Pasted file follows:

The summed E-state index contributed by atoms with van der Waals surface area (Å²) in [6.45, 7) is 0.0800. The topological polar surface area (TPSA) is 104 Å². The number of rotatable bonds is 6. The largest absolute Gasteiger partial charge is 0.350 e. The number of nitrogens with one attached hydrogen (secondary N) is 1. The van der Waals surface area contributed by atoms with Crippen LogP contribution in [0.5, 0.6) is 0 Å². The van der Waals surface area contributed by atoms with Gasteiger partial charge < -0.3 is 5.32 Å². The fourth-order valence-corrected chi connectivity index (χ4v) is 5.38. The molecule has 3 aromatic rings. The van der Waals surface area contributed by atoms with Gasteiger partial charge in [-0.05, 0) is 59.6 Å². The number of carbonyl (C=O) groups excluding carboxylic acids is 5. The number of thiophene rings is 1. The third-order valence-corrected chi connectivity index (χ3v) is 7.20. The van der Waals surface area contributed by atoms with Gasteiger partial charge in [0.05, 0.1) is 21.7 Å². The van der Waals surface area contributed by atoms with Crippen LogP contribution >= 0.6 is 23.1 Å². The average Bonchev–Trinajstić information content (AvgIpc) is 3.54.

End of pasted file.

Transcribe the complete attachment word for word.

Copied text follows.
The summed E-state index contributed by atoms with van der Waals surface area (Å²) in [6.45, 7) is 0.0800. The topological polar surface area (TPSA) is 104 Å². The number of rotatable bonds is 6. The largest absolute Gasteiger partial charge is 0.350 e. The number of nitrogens with one attached hydrogen (secondary N) is 1. The van der Waals surface area contributed by atoms with Crippen LogP contribution in [0.5, 0.6) is 0 Å². The van der Waals surface area contributed by atoms with Gasteiger partial charge < -0.3 is 5.32 Å². The fourth-order valence-corrected chi connectivity index (χ4v) is 5.38. The molecule has 3 aromatic rings. The van der Waals surface area contributed by atoms with Gasteiger partial charge in [-0.05, 0) is 59.6 Å². The number of carbonyl (C=O) groups excluding carboxylic acids is 5. The number of thiophene rings is 1. The third-order valence-corrected chi connectivity index (χ3v) is 7.20. The van der Waals surface area contributed by atoms with Gasteiger partial charge in [0.05, 0.1) is 21.7 Å². The van der Waals surface area contributed by atoms with Crippen LogP contribution >= 0.6 is 23.1 Å². The average Bonchev–Trinajstić information content (AvgIpc) is 3.54.